If you have not had a chance to see it yet, the exhibit of 50th Anniversary Display Archives is now up and running in the main lobby at Display Week, just to the left of the registration desk. Our centerpiece is a Toshiba 32-in. TFT-LCD TV, which represents the first introduction of overdrive technology, called the “low image-lag driving method,” to improve gray level and motion-picture response time. It achieved a factor of four or greater improvement compared to conventional methods, reducing the gray-to-gray pixel-response time to less than 16.7 milliseconds. Toshiba’s achievement was recognized by the Society for Information Display in 2004 with a Special Recognition award and by the Japan Institute of Invention and Innovation with its Imperial Invention Prize in 2009.
We also have an original Candescent Field-Emission Display (FED) based on cold-cathode field emission developed at SRI International and further improved by Candescent in the mid-1990s. This 13-in. diagonal sample was built on a 320 x 340 mm substrate development line in San Jose, CA. FED technology was one of my favorite alternatives to CRT at that time and I still remember all the efforts put forth to try to make it work commercially.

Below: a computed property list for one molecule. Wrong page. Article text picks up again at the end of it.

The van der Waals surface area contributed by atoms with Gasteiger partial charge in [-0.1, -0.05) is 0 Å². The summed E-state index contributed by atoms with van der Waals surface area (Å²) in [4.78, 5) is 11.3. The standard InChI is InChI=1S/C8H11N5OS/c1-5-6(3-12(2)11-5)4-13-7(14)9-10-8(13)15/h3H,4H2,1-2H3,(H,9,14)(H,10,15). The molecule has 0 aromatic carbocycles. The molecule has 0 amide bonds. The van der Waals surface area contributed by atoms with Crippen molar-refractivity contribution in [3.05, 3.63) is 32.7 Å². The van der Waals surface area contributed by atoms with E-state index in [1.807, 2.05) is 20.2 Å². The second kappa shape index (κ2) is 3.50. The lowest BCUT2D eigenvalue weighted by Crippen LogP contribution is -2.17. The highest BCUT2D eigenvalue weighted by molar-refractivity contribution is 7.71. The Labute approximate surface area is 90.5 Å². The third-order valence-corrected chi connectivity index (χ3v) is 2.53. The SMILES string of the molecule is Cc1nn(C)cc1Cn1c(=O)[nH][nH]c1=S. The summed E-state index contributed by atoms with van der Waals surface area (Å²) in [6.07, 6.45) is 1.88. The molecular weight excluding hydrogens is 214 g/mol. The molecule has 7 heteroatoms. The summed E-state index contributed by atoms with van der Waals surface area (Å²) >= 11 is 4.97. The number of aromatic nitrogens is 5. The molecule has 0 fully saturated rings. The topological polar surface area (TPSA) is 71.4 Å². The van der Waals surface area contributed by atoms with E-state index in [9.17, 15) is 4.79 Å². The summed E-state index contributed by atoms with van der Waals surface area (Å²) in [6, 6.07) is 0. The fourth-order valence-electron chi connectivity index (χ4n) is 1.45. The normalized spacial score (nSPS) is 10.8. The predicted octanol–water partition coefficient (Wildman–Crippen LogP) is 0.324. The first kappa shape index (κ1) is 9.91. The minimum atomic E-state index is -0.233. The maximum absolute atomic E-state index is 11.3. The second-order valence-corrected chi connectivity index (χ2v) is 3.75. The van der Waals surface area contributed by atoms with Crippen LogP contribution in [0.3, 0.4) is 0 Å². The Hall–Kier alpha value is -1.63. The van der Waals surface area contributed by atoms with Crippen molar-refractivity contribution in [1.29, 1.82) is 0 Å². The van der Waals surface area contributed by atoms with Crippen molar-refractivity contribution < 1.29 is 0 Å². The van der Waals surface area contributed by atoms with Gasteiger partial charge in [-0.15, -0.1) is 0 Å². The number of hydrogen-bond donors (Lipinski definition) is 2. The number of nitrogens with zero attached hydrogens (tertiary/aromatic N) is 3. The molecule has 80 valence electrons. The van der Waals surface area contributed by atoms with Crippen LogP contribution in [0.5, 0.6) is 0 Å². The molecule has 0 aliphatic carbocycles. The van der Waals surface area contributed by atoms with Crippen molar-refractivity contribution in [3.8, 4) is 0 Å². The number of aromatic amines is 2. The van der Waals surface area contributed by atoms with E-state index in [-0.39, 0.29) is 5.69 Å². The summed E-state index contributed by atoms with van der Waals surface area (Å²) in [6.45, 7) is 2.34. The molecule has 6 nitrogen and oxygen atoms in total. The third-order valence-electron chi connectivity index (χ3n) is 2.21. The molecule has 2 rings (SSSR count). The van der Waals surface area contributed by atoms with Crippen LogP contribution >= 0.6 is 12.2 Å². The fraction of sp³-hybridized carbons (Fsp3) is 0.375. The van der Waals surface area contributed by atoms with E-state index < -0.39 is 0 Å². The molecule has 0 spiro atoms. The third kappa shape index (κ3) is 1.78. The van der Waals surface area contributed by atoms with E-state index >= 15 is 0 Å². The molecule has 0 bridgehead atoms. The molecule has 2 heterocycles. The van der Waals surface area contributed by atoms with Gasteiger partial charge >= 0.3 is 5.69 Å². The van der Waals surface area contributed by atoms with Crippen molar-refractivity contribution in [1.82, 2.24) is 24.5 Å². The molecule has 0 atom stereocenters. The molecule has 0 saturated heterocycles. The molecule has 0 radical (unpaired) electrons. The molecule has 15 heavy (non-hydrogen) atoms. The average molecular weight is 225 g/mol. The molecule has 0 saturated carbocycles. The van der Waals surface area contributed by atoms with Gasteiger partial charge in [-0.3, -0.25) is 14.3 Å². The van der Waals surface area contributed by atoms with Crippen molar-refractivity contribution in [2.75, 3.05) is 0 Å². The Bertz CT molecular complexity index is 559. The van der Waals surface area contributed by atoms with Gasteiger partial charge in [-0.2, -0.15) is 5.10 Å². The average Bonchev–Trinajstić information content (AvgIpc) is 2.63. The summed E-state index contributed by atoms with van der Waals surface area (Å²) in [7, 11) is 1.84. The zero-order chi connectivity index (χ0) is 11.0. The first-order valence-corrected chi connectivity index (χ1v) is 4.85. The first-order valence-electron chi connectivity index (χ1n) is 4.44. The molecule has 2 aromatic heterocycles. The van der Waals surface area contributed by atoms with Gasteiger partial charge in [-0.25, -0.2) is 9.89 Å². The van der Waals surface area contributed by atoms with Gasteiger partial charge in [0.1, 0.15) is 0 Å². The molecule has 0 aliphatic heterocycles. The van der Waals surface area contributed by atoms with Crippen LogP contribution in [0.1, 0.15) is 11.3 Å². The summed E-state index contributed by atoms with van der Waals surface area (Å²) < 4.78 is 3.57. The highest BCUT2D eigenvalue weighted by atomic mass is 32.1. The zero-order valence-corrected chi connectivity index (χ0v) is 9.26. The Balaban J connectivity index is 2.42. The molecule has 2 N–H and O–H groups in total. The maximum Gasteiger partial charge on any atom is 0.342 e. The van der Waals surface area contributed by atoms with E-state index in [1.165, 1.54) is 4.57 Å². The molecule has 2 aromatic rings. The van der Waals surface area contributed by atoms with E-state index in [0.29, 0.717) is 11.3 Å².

The other items in the collection include early active-matrix LCDs, numeric displays with a variety of technologies, and a Sony CRT Watchman, the first truly handheld portable TV product from the early '80s. – Steve Atwood, Executive Editor, ID magazine